I’ve only lived here for 7 years, and only really seen massive fluctuations in my garden in the last two years, teaching me what it needs.  How much more knowledge would generations of farmers on the same bit of land have about their place? While machines aim to model the farmers’ knowledge (and replace them), they will only ever be able to incorporate a fixed set of variables or conditions and responses.  The more I creatively engage with my garden, my effort as much a part of it as the soil, the more I know that there is nothing “sustainable” about replacing farmers with machines.  The garden taught me this and it will teach anyone who listens.

Gardening is Like Parenting

I’m one of those people who could always easily answer the question: do you plan to have children?  “Of course!” I’d say, though when pressed for reasons for my certainty, I was more circumspect.  I felt like children were part of life, an experience not to be missed, like finding a partner, having a career, growing old.  Nevertheless, after the decision had been made, and pregnancy occurred, I was very conscious of a feeling of jumping off a cliff, blindfolded.   Yet, I had faith in my ability to adapt, learn and persevere.  Now my sons are older teens, and you’ll be happy to know that I have, indeed, managed. 

Gardening is a lot like parenting.  In both cases, we start out as newborns ourselves, bereft of experience, yet empowered to work with the force of life itself.  When we look at our children, we see living, beautiful beings.  We know that our efforts and sacrifice to raise them, usually so great as to have permanently and sharply divided the universe into “before” and “after,” have in no way solely produced this outcome.  In the same way, gardening can feel nearly miraculous, as we realize the limits of our control and power.  We plant seeds and they come up! Flower buds develop and then open! Insects pollinate!  Rain falls! The vegetables’ colors deepen into rich reds, purples, and greens – a feast for the eyes and how much more so for the mouth!  Gardening gives great joy as we witness first hand perfection far beyond our labor, intense as it may be. 

Like parenting, you don’t have to garden perfectly, or even well; you just need to do it well enough.  I really wouldn’t want to meet a parent that never made a mistake – I’m afraid they would be an alien or robot rather than a human.  How often does a parent lose their temper or their patience? Fail to pay attention at a critical moment? Say the wrong thing or the right thing at the wrong time?  Children thrive or at worst, survive, in the face of a litany of parental failure.   In the same way, gardening can be closer to an endless misadventure than to perfection, yet still the miracle persists.  Fruits will grow even when there is not enough sun.   You may water too much or too little.  You may plant too close together or fail to support your vegetables enough.  Fortunately, gardening is very forgiving, as long as you can forgive yourself enough to persevere.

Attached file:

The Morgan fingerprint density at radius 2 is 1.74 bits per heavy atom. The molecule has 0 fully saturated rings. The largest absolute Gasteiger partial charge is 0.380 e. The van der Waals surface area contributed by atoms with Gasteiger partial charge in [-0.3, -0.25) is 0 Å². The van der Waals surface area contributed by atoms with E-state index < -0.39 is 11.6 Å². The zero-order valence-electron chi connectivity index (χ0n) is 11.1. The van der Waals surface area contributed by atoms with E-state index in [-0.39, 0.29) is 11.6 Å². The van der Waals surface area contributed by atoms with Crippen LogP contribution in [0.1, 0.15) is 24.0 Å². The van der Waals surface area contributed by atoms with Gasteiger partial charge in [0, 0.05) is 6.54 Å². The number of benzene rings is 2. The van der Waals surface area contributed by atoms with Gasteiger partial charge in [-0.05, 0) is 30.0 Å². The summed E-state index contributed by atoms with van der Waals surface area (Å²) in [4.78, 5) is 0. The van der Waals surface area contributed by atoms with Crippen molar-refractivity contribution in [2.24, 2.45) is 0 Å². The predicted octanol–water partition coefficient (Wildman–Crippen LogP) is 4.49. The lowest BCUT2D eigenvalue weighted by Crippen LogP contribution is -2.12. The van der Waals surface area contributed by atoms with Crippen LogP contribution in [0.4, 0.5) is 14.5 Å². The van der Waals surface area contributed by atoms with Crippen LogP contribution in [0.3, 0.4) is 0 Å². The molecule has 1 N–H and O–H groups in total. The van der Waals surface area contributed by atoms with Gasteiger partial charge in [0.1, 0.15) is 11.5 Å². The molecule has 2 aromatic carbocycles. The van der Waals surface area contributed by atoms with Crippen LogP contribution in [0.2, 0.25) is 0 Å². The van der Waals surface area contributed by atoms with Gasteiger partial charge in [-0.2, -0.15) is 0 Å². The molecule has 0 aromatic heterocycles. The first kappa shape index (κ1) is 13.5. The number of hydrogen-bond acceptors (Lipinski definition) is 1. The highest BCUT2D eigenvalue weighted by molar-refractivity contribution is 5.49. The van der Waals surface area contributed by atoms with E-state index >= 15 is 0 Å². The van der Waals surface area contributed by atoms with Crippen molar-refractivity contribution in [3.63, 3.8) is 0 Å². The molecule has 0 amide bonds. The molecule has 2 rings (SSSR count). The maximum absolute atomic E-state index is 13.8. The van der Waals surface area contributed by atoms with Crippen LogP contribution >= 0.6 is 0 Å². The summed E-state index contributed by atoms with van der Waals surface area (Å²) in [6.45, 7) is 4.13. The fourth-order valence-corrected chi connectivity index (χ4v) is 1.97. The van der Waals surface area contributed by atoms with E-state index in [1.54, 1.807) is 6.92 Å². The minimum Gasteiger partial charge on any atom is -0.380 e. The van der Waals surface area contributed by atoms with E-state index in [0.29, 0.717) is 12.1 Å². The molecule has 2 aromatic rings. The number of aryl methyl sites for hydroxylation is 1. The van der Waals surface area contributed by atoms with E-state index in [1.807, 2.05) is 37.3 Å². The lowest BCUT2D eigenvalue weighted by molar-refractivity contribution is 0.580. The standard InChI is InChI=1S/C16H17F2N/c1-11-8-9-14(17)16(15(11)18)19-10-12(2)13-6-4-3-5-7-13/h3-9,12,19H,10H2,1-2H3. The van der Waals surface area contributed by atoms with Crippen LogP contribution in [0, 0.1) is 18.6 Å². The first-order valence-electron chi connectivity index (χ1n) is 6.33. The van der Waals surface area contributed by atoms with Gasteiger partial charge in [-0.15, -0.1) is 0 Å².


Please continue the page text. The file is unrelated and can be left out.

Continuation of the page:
Books and blogs on parenting tell you to focus on your connection with your child, first and foremost.   Similarly, there is no gardening knowledge that can replace your connection to your garden.  Gardening is very forgiving, but correcting your mistakes before, for example, your plant dies, requires that you notice that it’s doing poorly.  Connection is also essential to manage the curve balls nature throws like storms, pests, and diseases.  I like to look at every plant in my garden every day.  I notice the plant’s color, its “posture” or tone (firm and flimsy in the right places), and how close vegetables are to ripeness.   I look for pests and beneficial insects.  As I walk through the rows, I make mental notes of too many weeds here, needs watering, thinning or fertilizer there.  I imagine empty spaces where plants past their time sit and plan to start new seeds to replace them.  I envision delicious meals I’ll make with the produce coming soon.  My thoughts and imagination flow effortlessly with time and experience.   In the beginning, I used to just enjoy walking through the garden each morning or sitting with coffee and admiring the freshness, the colors, the buzzing, and the life.   

When you have your first child, you can’t imagine the ways that squalling imp will change your life or how much you have to learn.   As they grow, and you do your best through exhaustion and frustration, you may even think at times that you are working so hard for them.  But like so much else in life, it’s in the giving that we get, and the treasures for our own growth shine deep in the parenting box of tricks.   Gardening is like that – full of spiritual, psychological and physical rewards through the sweat.  While I used to bemoan the anxiety I felt wondering if my seeds would sprout, now I recognize the invitation from Mother Nature to trust and relax.  She has never let me down, only invited me deeper into the co-creation inherent in gardening.  I’ve harvested plenty of food from my garden, but the most fulfilling harvest has been a greater understanding of our relationship, one that clearly extends beyond the garden.  To get the good fruit, whether in parenting, a garden, or life itself, it takes a willingness to act, albeit imperfectly, with faith and intention, and a strong connection and presence to discern direction, alter course and fix mistakes.   And the fruit IS good.